WASHINGTON – Sales of new U.S. homes slipped 0.6 percent in February, a third straight monthly decline. But year to date, sales are up 2.2 percent in a sign that buyer demand remains solid.
The Commerce Department said Friday that last month’s sales came in at a seasonally adjusted annual rate of 618,000, down from 622,000 in January and 653,000 in December.
Homebuyers at the start of the spring buying season are generally finding higher prices and fewer properties available. Those factors, along with rising mortgage rates, have suggested that home ownership is becoming less affordable. The shortage of existing homes on the market is intensifying competition among would-be buyers of newly built houses.
Last month’s decline came largely from a 17.6 percent drop-off in new homes sold in the West. New-home sales fell in the Midwest but climbed in the Northeast and South. The median sales price of a new home climbed nearly 10 percent from a year ago to $326,800.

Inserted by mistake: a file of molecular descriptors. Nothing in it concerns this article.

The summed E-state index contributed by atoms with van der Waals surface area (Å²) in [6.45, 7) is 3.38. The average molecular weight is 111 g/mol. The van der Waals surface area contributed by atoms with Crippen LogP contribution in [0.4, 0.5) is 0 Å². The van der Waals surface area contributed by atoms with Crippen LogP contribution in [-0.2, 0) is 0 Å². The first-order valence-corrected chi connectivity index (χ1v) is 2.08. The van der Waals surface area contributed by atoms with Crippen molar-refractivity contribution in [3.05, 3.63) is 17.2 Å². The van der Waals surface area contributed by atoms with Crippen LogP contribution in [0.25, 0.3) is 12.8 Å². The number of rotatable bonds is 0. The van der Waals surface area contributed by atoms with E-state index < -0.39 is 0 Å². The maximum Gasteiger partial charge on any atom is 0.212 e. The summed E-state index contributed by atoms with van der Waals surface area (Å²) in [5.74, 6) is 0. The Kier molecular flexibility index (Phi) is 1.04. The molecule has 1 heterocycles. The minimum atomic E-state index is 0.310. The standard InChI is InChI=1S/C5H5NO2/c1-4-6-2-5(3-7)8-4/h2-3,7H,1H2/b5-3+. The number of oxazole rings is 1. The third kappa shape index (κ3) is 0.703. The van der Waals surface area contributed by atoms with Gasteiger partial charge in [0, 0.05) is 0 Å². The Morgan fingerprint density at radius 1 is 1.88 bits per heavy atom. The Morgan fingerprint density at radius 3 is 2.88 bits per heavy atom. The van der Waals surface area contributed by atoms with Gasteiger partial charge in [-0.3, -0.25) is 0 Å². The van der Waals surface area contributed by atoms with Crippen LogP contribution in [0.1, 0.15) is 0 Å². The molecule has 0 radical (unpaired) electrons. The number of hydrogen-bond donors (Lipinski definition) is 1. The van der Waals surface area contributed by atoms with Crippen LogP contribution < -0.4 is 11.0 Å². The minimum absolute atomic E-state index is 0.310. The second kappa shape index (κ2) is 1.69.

New homes make up slightly more than 10 percent of homes now being sold. Existing-home sales increased in February to a seasonally adjusted annual rate of 5.54 million, the National Association of Realtors said earlier this week. But the supply on the market has been rapidly vanishing. Listings of existing homes have plunged 8.1 percent over the past year.
Rising borrowing costs could worsen the supply squeeze. Many homeowners are reluctant to upgrade to another home that would require them to take on a mortgage with a higher rate than they now pay.
The average rate this week for a 30-year fixed rate mortgage was 4.45 percent this week, up from an average last year of less than 4 percent, according to mortgage buyer Freddie Mac.
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